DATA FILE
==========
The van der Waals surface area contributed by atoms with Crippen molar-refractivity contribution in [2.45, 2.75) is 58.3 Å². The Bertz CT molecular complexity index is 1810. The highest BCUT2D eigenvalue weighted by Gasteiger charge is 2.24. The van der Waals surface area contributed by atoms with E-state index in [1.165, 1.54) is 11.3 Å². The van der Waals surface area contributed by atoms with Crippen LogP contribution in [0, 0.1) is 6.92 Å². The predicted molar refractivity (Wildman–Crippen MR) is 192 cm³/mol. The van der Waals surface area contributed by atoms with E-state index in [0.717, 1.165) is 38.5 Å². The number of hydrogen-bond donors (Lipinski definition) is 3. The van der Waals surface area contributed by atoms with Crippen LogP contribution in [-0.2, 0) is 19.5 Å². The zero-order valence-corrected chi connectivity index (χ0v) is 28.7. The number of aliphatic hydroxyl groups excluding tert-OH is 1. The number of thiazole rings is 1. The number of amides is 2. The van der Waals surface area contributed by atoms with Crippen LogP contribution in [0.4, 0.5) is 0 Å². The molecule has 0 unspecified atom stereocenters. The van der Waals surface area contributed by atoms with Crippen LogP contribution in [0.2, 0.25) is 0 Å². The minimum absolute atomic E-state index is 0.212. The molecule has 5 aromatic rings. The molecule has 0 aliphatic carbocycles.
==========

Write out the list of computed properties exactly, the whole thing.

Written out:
The van der Waals surface area contributed by atoms with Crippen molar-refractivity contribution in [2.45, 2.75) is 58.3 Å². The Bertz CT molecular complexity index is 1810. The highest BCUT2D eigenvalue weighted by Gasteiger charge is 2.24. The van der Waals surface area contributed by atoms with E-state index in [1.165, 1.54) is 11.3 Å². The van der Waals surface area contributed by atoms with Crippen LogP contribution in [0, 0.1) is 6.92 Å². The predicted molar refractivity (Wildman–Crippen MR) is 192 cm³/mol. The van der Waals surface area contributed by atoms with E-state index in [0.717, 1.165) is 38.5 Å². The number of hydrogen-bond donors (Lipinski definition) is 3. The van der Waals surface area contributed by atoms with Crippen LogP contribution in [-0.2, 0) is 19.5 Å². The zero-order valence-corrected chi connectivity index (χ0v) is 28.7. The number of aliphatic hydroxyl groups excluding tert-OH is 1. The number of thiazole rings is 1. The number of amides is 2. The van der Waals surface area contributed by atoms with Crippen LogP contribution in [0.4, 0.5) is 0 Å². The molecule has 0 unspecified atom stereocenters. The van der Waals surface area contributed by atoms with Crippen LogP contribution in [0.2, 0.25) is 0 Å². The minimum absolute atomic E-state index is 0.212. The molecule has 5 aromatic rings. The molecule has 0 aliphatic carbocycles.